30% Amounts Owed: Debt with outstanding balances and payments still being made.
35% Payment History: Also known as payment timeliness. Making payments regularly when they are due is a key ingredient to building and maintaining a healthy credit score. Missing a payment one or more times can have negative impacts on your credit score.
15% Length of Credit History: The number of years you have been using credit to make purchases.
10% Types of Credit Used: Revolving debt (such as credit cards) and installment debt (such as loans that require regular payments) are both contributors to credit score calculations.
10% New Credit: The amount of credit you have available to use. Having a large available credit limit (unused credit) shows lenders that you manage your debt well enough to have carry large balances. Other the other hand, it can also show creditors that you have a higher opportunity to quickly accumulate a substantial amount of debt.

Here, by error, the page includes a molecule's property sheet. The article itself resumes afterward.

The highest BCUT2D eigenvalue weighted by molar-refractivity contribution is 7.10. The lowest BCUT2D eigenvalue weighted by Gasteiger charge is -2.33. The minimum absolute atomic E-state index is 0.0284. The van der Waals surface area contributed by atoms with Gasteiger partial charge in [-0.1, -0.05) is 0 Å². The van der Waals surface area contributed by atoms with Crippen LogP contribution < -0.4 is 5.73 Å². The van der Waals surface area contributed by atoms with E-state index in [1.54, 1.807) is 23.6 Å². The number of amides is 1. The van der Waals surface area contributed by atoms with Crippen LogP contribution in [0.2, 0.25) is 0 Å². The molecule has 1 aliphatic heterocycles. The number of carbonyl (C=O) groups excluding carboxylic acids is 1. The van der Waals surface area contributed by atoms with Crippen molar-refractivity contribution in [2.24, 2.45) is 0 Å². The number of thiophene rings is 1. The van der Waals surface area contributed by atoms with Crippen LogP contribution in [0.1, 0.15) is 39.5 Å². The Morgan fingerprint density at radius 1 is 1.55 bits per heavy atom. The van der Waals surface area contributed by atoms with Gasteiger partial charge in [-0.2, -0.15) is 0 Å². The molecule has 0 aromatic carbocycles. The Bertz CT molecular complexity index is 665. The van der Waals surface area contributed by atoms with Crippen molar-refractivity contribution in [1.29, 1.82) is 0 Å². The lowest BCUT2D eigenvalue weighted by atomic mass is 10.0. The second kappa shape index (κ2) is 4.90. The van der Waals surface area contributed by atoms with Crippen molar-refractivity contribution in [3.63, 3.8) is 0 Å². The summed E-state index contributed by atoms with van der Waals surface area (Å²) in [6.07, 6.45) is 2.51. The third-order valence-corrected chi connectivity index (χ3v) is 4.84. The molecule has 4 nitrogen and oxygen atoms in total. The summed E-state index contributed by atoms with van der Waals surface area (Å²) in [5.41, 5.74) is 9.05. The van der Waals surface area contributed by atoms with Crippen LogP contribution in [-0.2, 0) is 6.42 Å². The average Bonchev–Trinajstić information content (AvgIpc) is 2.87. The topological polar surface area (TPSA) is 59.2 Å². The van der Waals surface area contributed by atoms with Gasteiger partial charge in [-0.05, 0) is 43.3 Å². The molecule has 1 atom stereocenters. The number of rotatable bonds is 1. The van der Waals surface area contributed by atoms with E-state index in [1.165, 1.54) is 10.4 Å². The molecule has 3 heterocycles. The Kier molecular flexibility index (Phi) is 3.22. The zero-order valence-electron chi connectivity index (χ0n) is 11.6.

How to Establish Credit
- Use secured credit cards. A secured credit card is just like a regular credit or (unsecured credit card), you are required to put down a security deposit to provide assurance to the creditor that you will repay your debt. Your credit limit is often the amount of your security deposit.
- Use gasoline credit cards. Since this is a regular monthly expense, it a necessary purchase. Having a credit card for a gas station store will allow you to make planned purchases that can easily be included in your budget and paid off on time each month.